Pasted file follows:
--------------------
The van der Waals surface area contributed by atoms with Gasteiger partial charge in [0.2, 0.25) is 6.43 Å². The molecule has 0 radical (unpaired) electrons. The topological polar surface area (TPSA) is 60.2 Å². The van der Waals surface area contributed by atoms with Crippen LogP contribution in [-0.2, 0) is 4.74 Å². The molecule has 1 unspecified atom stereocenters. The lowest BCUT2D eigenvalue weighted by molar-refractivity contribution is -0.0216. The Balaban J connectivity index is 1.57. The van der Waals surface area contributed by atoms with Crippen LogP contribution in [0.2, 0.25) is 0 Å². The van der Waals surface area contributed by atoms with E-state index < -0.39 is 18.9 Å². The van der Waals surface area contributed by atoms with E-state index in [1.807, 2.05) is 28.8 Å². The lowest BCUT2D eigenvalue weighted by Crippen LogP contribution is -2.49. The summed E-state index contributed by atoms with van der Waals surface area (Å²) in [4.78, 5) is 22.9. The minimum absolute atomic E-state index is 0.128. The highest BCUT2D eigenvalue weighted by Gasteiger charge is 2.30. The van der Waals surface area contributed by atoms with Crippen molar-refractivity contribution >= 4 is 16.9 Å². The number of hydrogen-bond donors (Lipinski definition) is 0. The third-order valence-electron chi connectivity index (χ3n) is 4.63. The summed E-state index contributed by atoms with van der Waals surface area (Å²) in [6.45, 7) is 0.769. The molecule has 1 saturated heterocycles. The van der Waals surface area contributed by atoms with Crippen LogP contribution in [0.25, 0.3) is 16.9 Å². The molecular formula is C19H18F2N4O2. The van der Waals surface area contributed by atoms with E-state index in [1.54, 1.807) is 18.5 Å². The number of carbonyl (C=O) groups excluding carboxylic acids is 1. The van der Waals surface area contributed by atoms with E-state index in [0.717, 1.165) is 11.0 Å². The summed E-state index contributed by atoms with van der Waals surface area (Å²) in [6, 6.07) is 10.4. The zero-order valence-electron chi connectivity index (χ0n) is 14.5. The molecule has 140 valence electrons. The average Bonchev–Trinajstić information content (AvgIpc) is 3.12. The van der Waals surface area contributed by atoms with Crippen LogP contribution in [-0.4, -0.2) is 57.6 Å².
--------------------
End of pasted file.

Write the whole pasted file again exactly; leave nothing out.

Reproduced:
The van der Waals surface area contributed by atoms with Gasteiger partial charge in [0.2, 0.25) is 6.43 Å². The molecule has 0 radical (unpaired) electrons. The topological polar surface area (TPSA) is 60.2 Å². The van der Waals surface area contributed by atoms with Crippen LogP contribution in [-0.2, 0) is 4.74 Å². The molecule has 1 unspecified atom stereocenters. The lowest BCUT2D eigenvalue weighted by molar-refractivity contribution is -0.0216. The Balaban J connectivity index is 1.57. The van der Waals surface area contributed by atoms with Crippen LogP contribution in [0.2, 0.25) is 0 Å². The van der Waals surface area contributed by atoms with E-state index < -0.39 is 18.9 Å². The van der Waals surface area contributed by atoms with E-state index in [1.807, 2.05) is 28.8 Å². The lowest BCUT2D eigenvalue weighted by Crippen LogP contribution is -2.49. The summed E-state index contributed by atoms with van der Waals surface area (Å²) in [4.78, 5) is 22.9. The minimum absolute atomic E-state index is 0.128. The highest BCUT2D eigenvalue weighted by Gasteiger charge is 2.30. The van der Waals surface area contributed by atoms with Crippen molar-refractivity contribution >= 4 is 16.9 Å². The number of hydrogen-bond donors (Lipinski definition) is 0. The third-order valence-electron chi connectivity index (χ3n) is 4.63. The summed E-state index contributed by atoms with van der Waals surface area (Å²) in [6.45, 7) is 0.769. The molecule has 1 saturated heterocycles. The van der Waals surface area contributed by atoms with Crippen LogP contribution in [0.25, 0.3) is 16.9 Å². The molecular formula is C19H18F2N4O2. The van der Waals surface area contributed by atoms with E-state index in [1.54, 1.807) is 18.5 Å². The number of carbonyl (C=O) groups excluding carboxylic acids is 1. The van der Waals surface area contributed by atoms with E-state index in [0.717, 1.165) is 11.0 Å². The summed E-state index contributed by atoms with van der Waals surface area (Å²) in [6, 6.07) is 10.4. The zero-order valence-electron chi connectivity index (χ0n) is 14.5. The molecule has 140 valence electrons. The average Bonchev–Trinajstić information content (AvgIpc) is 3.12. The van der Waals surface area contributed by atoms with Crippen LogP contribution in [-0.4, -0.2) is 57.6 Å².